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Unformatted text preview: MATH 109 Assignment 3 Due: 4/18/11 #7.2 (i) Counterexample: This is the statement that if m ∈ Z + then { n ∈ Z + : m ≤ n } = Z + . When m = 2, we have 1 / ∈ { n ∈ Z + : 2 ≤ n } so the set does not equal Z + . (iii) Proof. This is the statement that if m ∈ Z + then the set { n ∈ Z + : m ≤ n } is nonempty. Since m ∈ { n ∈ Z + : m ≤ n } , we see that the statement is true for all integers m ∈ Z + . (v) Proof. This is the statement that if n ∈ Z + then the set { m ∈ Z + : m ≤ n } is nonempty. Since n ∈ { m ∈ Z + : m ≤ n } , we see that the statement is true for all integers n ∈ Z + . #7.4 (iii) Proof. This is the statement that if x ∈ R then the set { y ∈ R : xy = 0 } is nonempty. Since x · 0 = 0, we see that 0 ∈ { y ∈ R : xy = 0 } , and hence the set is nonempty. (iv) Proof. This is the statement that the set { y ∈ R : ∀ x ∈ R , xy = 0 } is nonempty....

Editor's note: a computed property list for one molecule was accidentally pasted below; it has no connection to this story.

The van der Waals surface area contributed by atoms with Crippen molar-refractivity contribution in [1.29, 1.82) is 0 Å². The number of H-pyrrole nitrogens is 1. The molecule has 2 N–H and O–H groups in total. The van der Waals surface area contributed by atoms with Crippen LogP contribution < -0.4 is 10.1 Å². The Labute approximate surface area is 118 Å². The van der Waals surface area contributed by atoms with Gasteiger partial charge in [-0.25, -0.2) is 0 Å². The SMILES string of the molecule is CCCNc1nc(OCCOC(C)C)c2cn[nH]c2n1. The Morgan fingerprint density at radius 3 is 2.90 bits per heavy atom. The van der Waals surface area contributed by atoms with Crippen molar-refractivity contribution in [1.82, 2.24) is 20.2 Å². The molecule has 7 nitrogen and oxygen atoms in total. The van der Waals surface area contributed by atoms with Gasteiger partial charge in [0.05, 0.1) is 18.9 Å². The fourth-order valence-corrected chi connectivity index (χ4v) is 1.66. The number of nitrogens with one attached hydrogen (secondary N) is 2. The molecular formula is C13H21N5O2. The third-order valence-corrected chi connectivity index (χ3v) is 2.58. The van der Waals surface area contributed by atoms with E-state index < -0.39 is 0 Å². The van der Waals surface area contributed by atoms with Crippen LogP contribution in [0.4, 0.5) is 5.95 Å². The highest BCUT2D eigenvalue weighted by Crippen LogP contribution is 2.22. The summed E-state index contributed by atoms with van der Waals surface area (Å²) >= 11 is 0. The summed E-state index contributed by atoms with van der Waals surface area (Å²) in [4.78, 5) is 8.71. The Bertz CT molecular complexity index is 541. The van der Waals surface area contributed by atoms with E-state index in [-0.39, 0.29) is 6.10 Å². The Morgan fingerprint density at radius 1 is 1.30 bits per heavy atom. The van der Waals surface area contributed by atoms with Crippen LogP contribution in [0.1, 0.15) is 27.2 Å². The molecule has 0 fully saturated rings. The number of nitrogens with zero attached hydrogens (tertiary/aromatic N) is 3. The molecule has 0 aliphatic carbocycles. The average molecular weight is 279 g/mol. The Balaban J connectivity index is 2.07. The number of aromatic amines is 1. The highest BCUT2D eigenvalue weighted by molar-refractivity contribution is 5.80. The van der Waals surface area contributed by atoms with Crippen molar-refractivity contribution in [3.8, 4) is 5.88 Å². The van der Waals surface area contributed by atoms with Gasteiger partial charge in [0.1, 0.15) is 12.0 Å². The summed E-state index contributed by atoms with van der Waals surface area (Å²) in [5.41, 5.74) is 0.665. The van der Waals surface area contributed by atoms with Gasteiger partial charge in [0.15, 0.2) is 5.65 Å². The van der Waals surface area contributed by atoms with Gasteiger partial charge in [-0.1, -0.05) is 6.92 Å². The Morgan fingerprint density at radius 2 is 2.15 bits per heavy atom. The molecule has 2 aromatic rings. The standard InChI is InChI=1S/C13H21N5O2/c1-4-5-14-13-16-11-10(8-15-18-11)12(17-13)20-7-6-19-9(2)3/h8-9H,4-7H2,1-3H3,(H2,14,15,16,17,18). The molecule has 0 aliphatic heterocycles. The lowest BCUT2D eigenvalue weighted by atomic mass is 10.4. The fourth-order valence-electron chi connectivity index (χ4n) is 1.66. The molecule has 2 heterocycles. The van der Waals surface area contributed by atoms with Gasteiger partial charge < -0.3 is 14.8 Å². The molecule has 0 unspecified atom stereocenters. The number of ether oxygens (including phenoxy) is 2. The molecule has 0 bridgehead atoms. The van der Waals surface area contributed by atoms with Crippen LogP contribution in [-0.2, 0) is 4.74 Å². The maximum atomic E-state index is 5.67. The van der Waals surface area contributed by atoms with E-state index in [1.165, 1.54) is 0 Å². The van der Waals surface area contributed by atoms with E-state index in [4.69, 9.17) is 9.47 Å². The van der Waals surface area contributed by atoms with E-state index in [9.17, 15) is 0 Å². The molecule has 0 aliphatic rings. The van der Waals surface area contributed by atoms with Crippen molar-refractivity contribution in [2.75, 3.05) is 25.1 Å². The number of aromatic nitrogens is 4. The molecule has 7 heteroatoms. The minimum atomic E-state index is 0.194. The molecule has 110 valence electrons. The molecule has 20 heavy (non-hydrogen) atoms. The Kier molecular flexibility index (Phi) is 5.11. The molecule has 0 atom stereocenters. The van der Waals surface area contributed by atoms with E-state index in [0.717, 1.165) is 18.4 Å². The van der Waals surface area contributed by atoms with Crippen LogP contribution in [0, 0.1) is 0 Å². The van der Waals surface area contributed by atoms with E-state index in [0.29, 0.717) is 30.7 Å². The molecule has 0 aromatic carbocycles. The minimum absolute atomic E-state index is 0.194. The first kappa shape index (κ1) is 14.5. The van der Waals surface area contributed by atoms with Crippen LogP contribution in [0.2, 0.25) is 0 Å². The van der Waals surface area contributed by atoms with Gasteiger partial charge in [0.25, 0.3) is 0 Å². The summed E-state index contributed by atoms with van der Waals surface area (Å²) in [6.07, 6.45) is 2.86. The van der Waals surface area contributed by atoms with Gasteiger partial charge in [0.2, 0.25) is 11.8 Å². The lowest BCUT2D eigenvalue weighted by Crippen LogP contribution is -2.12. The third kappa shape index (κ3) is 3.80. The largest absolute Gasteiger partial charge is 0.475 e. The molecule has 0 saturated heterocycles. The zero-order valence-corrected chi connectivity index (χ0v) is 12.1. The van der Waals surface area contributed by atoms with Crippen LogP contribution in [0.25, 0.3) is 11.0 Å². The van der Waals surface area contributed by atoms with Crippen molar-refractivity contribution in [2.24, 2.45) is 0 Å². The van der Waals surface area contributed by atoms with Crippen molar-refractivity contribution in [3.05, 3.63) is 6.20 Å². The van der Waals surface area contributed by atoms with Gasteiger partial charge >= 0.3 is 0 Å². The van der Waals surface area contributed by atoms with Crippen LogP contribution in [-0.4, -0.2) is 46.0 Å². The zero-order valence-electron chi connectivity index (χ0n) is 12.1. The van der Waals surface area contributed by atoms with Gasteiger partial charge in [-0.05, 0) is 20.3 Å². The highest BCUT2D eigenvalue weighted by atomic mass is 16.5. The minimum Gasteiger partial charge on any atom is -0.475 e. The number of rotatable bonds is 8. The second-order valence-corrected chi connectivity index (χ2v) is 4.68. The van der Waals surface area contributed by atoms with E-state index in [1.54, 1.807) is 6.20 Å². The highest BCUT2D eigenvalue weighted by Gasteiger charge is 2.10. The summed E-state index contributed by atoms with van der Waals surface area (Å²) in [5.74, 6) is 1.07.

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This note was uploaded on 08/02/2011 for the course MATH 109 taught by Professor Knutson during the Spring '06 term at UCSD.
 Spring '06
 Knutson
 Math

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